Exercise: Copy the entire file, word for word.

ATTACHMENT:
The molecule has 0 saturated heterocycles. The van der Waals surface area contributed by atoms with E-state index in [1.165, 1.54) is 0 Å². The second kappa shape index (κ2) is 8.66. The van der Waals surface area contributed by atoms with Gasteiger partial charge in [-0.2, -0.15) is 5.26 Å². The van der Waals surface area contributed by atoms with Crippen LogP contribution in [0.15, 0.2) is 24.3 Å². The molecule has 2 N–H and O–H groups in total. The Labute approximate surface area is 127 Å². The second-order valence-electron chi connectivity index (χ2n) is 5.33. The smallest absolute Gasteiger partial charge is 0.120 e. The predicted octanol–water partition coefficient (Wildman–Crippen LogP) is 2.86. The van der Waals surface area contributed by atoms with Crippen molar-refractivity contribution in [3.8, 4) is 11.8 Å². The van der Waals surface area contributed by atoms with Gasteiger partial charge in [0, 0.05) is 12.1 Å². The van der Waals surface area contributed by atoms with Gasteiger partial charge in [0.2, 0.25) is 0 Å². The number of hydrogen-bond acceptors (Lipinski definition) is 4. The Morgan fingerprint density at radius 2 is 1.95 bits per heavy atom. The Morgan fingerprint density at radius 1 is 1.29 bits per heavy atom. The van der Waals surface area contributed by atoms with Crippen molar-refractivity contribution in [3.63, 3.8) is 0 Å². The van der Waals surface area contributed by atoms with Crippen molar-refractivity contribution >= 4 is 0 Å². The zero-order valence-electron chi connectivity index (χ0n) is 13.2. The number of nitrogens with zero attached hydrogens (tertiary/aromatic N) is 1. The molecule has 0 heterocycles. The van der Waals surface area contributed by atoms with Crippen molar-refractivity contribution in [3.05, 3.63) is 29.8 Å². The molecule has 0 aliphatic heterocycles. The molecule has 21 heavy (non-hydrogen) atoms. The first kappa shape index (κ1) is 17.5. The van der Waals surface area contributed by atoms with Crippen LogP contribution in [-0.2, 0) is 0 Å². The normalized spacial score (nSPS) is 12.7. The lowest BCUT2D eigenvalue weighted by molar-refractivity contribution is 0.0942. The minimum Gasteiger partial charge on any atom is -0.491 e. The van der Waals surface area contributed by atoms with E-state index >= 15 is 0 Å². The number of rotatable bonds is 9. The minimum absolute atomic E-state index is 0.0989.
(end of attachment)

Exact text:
The molecule has 0 saturated heterocycles. The van der Waals surface area contributed by atoms with E-state index in [1.165, 1.54) is 0 Å². The second kappa shape index (κ2) is 8.66. The van der Waals surface area contributed by atoms with Gasteiger partial charge in [-0.2, -0.15) is 5.26 Å². The van der Waals surface area contributed by atoms with Crippen LogP contribution in [0.15, 0.2) is 24.3 Å². The molecule has 2 N–H and O–H groups in total. The Labute approximate surface area is 127 Å². The second-order valence-electron chi connectivity index (χ2n) is 5.33. The smallest absolute Gasteiger partial charge is 0.120 e. The predicted octanol–water partition coefficient (Wildman–Crippen LogP) is 2.86. The van der Waals surface area contributed by atoms with Crippen molar-refractivity contribution in [3.8, 4) is 11.8 Å². The van der Waals surface area contributed by atoms with Gasteiger partial charge in [0, 0.05) is 12.1 Å². The van der Waals surface area contributed by atoms with Gasteiger partial charge in [0.2, 0.25) is 0 Å². The number of hydrogen-bond acceptors (Lipinski definition) is 4. The Morgan fingerprint density at radius 2 is 1.95 bits per heavy atom. The Morgan fingerprint density at radius 1 is 1.29 bits per heavy atom. The van der Waals surface area contributed by atoms with Crippen molar-refractivity contribution in [3.63, 3.8) is 0 Å². The van der Waals surface area contributed by atoms with Crippen molar-refractivity contribution >= 4 is 0 Å². The zero-order valence-electron chi connectivity index (χ0n) is 13.2. The number of nitrogens with zero attached hydrogens (tertiary/aromatic N) is 1. The molecule has 0 heterocycles. The van der Waals surface area contributed by atoms with Crippen molar-refractivity contribution in [3.05, 3.63) is 29.8 Å². The molecule has 0 aliphatic heterocycles. The molecule has 21 heavy (non-hydrogen) atoms. The first kappa shape index (κ1) is 17.5. The van der Waals surface area contributed by atoms with Crippen LogP contribution in [-0.2, 0) is 0 Å². The normalized spacial score (nSPS) is 12.7. The lowest BCUT2D eigenvalue weighted by molar-refractivity contribution is 0.0942. The minimum Gasteiger partial charge on any atom is -0.491 e. The van der Waals surface area contributed by atoms with E-state index >= 15 is 0 Å². The number of rotatable bonds is 9. The minimum absolute atomic E-state index is 0.0989.